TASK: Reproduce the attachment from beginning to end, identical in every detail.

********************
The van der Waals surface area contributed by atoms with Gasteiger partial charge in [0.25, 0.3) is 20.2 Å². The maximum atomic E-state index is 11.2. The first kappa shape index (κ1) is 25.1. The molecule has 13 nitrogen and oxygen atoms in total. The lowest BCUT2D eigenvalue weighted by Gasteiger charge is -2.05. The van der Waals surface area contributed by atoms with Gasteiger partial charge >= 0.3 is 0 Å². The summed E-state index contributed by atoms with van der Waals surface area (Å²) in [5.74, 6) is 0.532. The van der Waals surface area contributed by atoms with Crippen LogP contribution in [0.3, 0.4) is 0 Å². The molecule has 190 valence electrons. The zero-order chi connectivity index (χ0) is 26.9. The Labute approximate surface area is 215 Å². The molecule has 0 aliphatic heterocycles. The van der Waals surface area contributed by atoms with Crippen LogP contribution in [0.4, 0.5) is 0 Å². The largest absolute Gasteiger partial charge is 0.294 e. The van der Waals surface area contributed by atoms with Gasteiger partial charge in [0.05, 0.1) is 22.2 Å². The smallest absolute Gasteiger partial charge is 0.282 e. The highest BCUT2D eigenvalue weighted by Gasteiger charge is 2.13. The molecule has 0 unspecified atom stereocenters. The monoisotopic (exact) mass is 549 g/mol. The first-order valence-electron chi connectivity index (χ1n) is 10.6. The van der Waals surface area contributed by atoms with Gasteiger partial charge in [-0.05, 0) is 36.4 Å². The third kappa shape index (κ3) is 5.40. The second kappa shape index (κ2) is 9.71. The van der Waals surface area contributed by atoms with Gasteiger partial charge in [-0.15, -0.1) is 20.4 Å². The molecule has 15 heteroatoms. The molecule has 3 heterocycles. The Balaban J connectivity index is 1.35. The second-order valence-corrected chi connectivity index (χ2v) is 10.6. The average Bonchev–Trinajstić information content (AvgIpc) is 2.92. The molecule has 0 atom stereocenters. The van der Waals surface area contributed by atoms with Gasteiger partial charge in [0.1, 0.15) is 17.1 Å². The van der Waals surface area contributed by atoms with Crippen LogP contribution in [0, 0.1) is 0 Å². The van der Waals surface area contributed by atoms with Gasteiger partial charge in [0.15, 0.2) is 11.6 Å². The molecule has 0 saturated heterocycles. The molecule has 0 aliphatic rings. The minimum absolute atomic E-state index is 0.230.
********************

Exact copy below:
The van der Waals surface area contributed by atoms with Gasteiger partial charge in [0.25, 0.3) is 20.2 Å². The maximum atomic E-state index is 11.2. The first kappa shape index (κ1) is 25.1. The molecule has 13 nitrogen and oxygen atoms in total. The lowest BCUT2D eigenvalue weighted by Gasteiger charge is -2.05. The van der Waals surface area contributed by atoms with Gasteiger partial charge >= 0.3 is 0 Å². The summed E-state index contributed by atoms with van der Waals surface area (Å²) in [5.74, 6) is 0.532. The van der Waals surface area contributed by atoms with Crippen LogP contribution in [0.3, 0.4) is 0 Å². The molecule has 190 valence electrons. The zero-order chi connectivity index (χ0) is 26.9. The Labute approximate surface area is 215 Å². The molecule has 0 aliphatic heterocycles. The van der Waals surface area contributed by atoms with Crippen LogP contribution in [0.4, 0.5) is 0 Å². The largest absolute Gasteiger partial charge is 0.294 e. The van der Waals surface area contributed by atoms with Gasteiger partial charge in [0.05, 0.1) is 22.2 Å². The smallest absolute Gasteiger partial charge is 0.282 e. The highest BCUT2D eigenvalue weighted by Gasteiger charge is 2.13. The molecule has 0 unspecified atom stereocenters. The monoisotopic (exact) mass is 549 g/mol. The first-order valence-electron chi connectivity index (χ1n) is 10.6. The van der Waals surface area contributed by atoms with Gasteiger partial charge in [-0.05, 0) is 36.4 Å². The third kappa shape index (κ3) is 5.40. The second kappa shape index (κ2) is 9.71. The van der Waals surface area contributed by atoms with Gasteiger partial charge in [-0.15, -0.1) is 20.4 Å². The molecule has 15 heteroatoms. The molecule has 3 heterocycles. The Balaban J connectivity index is 1.35. The second-order valence-corrected chi connectivity index (χ2v) is 10.6. The average Bonchev–Trinajstić information content (AvgIpc) is 2.92. The molecule has 0 atom stereocenters. The van der Waals surface area contributed by atoms with Gasteiger partial charge in [0.1, 0.15) is 17.1 Å². The van der Waals surface area contributed by atoms with Crippen LogP contribution in [0, 0.1) is 0 Å². The van der Waals surface area contributed by atoms with Gasteiger partial charge in [0.15, 0.2) is 11.6 Å². The molecule has 0 saturated heterocycles. The molecule has 0 aliphatic rings. The minimum absolute atomic E-state index is 0.230.